This week in transport (21 September 2014)

Posted: September 22, 2014 in Transport
Tags: , , , ,

Monday: 40km speed limits for the city

A large part of Sydney’s CBD will become a 40km per hour speed zone for cars by the end of September. The Roads Minister Duncan Gay said that “the new 40km per hour limit zone will operate in the area bound by Castlereagh Street to the east, Kent Street to the west and Hay Street to the south” and was due to be introduced by the Christmas shopping period at the end of the year. Large parts of the central Sydney area already have 40km per hour speed limits, including Millers Point, Woolloomooloo, Darlinghurst, Surry Hills, Redfern, Chippendale, Rosebery, Leichhardt, and Erskineville.

Tuesday: NWRL trains announced but will include 6-7 month shut down for Epping to Chatswood Line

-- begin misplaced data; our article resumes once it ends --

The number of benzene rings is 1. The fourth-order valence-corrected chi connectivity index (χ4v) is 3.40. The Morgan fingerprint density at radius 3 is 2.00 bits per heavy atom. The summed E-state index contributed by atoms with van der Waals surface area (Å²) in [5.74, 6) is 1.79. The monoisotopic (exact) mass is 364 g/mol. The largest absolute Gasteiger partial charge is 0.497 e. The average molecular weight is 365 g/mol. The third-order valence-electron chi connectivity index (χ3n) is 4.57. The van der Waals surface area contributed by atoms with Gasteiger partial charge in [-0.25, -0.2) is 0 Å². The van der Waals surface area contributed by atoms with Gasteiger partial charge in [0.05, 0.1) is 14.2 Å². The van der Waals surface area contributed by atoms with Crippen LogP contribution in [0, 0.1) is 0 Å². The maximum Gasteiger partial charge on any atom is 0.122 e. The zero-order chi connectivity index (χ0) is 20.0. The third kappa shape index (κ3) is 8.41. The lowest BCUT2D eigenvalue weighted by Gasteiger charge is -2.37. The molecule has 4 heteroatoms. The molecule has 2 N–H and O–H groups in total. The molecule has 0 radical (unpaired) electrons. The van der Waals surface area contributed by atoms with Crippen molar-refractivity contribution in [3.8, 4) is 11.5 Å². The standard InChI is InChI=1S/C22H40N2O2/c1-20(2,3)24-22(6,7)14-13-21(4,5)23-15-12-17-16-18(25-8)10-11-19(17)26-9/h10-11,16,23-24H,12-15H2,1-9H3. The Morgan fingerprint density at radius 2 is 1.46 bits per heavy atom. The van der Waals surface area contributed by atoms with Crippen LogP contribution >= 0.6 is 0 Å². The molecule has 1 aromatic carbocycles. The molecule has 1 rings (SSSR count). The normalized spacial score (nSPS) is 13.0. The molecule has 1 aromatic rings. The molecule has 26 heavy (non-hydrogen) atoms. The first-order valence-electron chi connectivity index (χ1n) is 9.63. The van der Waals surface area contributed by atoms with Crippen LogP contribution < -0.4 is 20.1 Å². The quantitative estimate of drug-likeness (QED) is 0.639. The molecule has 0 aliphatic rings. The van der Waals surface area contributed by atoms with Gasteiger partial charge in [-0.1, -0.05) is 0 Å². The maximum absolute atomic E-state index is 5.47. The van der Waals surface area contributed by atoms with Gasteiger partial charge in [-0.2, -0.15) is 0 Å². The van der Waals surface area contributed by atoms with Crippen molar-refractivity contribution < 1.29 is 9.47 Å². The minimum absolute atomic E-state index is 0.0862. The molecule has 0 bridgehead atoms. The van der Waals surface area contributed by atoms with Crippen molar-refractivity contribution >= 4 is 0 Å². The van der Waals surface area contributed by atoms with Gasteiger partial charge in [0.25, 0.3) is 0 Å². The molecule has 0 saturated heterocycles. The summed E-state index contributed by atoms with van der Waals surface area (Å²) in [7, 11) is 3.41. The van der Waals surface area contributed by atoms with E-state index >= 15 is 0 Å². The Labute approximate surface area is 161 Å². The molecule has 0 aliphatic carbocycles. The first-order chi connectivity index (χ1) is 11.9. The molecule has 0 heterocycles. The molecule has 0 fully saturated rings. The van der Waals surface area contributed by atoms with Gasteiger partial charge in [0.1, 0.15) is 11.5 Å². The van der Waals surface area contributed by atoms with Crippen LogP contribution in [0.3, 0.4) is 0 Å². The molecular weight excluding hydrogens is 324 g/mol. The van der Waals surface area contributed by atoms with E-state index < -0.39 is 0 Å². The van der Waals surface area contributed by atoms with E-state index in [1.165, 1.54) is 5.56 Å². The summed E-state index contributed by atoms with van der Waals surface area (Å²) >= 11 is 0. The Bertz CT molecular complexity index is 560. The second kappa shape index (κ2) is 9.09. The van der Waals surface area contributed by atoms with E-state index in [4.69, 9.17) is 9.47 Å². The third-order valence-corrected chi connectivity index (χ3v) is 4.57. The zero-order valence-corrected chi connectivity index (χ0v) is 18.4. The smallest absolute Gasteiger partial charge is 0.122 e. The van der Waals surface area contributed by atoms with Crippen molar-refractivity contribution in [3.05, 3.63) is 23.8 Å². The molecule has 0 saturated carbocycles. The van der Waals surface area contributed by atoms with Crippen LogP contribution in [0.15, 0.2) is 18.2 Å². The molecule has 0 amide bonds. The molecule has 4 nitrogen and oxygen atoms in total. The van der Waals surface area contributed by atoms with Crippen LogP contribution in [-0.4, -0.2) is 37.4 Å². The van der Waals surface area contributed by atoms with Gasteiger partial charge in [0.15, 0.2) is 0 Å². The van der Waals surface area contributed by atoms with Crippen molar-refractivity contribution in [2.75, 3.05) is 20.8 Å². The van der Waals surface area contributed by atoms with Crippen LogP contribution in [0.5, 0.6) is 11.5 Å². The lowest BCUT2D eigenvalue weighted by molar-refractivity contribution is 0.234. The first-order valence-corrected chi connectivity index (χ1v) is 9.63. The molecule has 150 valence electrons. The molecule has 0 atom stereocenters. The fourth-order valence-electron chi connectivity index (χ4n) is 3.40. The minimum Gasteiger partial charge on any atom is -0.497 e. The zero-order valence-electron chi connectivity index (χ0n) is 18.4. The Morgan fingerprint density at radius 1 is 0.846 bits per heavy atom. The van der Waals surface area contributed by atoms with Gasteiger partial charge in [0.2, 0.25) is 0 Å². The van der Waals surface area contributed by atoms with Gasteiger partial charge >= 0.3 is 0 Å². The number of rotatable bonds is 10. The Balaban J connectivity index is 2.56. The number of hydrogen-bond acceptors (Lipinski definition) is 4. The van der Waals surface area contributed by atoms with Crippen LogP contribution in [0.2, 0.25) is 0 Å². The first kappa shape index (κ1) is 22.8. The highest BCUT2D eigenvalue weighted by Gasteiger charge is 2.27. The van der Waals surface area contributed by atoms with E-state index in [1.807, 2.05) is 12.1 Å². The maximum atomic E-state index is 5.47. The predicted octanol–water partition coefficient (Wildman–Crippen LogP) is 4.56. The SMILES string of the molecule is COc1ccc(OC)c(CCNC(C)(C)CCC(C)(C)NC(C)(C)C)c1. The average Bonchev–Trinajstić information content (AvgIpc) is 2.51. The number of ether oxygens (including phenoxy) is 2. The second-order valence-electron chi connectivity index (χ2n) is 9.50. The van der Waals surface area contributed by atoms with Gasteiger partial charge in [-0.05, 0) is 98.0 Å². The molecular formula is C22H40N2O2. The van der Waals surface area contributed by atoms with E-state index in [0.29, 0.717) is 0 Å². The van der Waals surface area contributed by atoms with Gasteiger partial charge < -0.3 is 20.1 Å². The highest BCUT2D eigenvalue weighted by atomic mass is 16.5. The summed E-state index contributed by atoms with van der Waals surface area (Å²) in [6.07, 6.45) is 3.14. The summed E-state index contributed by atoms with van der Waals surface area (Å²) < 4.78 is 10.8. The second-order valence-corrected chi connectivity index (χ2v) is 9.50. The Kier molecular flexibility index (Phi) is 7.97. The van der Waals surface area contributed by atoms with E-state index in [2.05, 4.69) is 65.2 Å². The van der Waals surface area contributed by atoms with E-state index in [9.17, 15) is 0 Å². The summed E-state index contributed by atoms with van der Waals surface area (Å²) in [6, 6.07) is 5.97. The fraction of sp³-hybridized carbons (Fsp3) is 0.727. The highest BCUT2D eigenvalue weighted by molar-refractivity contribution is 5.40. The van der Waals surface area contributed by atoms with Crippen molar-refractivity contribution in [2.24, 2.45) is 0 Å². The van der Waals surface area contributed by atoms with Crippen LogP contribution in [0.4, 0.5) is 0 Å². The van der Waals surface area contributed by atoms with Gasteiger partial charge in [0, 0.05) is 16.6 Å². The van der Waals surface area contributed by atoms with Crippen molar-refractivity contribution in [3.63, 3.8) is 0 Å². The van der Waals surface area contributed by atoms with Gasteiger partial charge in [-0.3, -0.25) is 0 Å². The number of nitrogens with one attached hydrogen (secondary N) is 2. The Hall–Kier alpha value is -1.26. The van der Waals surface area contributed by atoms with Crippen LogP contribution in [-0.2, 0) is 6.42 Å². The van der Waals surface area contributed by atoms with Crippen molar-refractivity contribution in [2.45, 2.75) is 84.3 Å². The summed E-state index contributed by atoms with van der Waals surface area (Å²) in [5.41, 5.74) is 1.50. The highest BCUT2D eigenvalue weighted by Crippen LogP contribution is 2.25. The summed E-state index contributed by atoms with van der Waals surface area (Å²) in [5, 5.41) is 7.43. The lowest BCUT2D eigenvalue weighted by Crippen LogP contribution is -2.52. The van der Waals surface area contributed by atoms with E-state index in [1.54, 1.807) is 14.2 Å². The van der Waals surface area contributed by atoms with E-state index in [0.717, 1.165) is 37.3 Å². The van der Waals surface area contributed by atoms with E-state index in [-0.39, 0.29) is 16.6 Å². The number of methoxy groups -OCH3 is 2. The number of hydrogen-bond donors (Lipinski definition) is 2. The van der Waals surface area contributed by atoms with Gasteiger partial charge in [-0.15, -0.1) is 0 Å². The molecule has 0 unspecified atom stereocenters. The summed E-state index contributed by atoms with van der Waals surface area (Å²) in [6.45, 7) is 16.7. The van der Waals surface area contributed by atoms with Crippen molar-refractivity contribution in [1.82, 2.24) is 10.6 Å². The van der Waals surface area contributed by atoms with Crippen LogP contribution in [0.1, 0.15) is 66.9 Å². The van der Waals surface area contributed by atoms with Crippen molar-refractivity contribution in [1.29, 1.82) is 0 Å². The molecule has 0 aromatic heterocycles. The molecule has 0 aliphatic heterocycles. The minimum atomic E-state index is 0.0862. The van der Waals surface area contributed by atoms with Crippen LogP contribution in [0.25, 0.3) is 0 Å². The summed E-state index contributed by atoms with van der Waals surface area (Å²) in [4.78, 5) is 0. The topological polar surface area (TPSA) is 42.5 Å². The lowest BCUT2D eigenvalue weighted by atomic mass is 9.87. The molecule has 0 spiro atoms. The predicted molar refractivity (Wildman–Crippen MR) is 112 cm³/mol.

Trains on the North West Rail Link (NWRL) will run every 4 minutes in peak and 10 minutes during off peak initially using a fleet of driverless 6 carriage trains. With platforms designed for 8 carriage trains, these can eventually be upgraded to longer trains. The line will initially have a capacity of about 17,280 passengers per hour, which could be doubled (34,560) if the maximum capacity of 30 trains per hour is reached. This maximum capacity of almost 35,000 passengers per hour is higher than the current 24,000 passengers per hour capacity for double deck trains, but will see fewer seated passengers per hour.

Artists impression of the trains to run on the NWRL at Kellyville Station. Click to enlarge. (Source: Transport for NSW.)